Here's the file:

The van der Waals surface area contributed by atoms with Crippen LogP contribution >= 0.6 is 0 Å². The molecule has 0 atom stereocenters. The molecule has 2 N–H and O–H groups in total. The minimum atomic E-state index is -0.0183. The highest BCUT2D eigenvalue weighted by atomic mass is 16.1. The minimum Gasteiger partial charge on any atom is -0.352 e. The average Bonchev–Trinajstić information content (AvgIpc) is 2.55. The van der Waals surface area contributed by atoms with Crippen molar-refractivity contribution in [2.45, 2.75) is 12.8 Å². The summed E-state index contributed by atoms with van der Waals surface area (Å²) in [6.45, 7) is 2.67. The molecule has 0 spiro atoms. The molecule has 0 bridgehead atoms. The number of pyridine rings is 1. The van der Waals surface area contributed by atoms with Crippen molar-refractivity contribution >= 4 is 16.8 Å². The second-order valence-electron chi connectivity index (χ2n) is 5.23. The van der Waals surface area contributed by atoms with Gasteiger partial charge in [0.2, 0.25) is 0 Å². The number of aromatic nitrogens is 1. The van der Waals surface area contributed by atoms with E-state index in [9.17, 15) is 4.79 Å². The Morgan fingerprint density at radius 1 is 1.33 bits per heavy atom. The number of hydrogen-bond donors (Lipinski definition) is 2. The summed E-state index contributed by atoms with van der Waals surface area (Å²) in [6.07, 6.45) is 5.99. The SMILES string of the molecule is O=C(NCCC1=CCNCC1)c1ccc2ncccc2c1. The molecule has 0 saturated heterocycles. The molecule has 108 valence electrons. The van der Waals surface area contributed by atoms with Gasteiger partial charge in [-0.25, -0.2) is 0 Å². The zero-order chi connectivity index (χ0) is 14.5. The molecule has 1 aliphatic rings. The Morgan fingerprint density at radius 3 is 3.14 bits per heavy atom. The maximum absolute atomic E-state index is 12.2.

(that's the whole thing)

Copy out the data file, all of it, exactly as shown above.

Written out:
The van der Waals surface area contributed by atoms with Crippen LogP contribution >= 0.6 is 0 Å². The molecule has 0 atom stereocenters. The molecule has 2 N–H and O–H groups in total. The minimum atomic E-state index is -0.0183. The highest BCUT2D eigenvalue weighted by atomic mass is 16.1. The minimum Gasteiger partial charge on any atom is -0.352 e. The average Bonchev–Trinajstić information content (AvgIpc) is 2.55. The van der Waals surface area contributed by atoms with Crippen molar-refractivity contribution in [2.45, 2.75) is 12.8 Å². The summed E-state index contributed by atoms with van der Waals surface area (Å²) in [6.45, 7) is 2.67. The molecule has 0 spiro atoms. The molecule has 0 bridgehead atoms. The number of pyridine rings is 1. The van der Waals surface area contributed by atoms with Crippen molar-refractivity contribution >= 4 is 16.8 Å². The second-order valence-electron chi connectivity index (χ2n) is 5.23. The van der Waals surface area contributed by atoms with Gasteiger partial charge in [0.2, 0.25) is 0 Å². The number of aromatic nitrogens is 1. The van der Waals surface area contributed by atoms with E-state index in [9.17, 15) is 4.79 Å². The Morgan fingerprint density at radius 1 is 1.33 bits per heavy atom. The number of hydrogen-bond donors (Lipinski definition) is 2. The summed E-state index contributed by atoms with van der Waals surface area (Å²) in [6.07, 6.45) is 5.99. The SMILES string of the molecule is O=C(NCCC1=CCNCC1)c1ccc2ncccc2c1. The molecule has 0 saturated heterocycles. The molecule has 108 valence electrons. The van der Waals surface area contributed by atoms with Gasteiger partial charge in [-0.25, -0.2) is 0 Å². The zero-order chi connectivity index (χ0) is 14.5. The molecule has 1 aliphatic rings. The Morgan fingerprint density at radius 3 is 3.14 bits per heavy atom. The maximum absolute atomic E-state index is 12.2.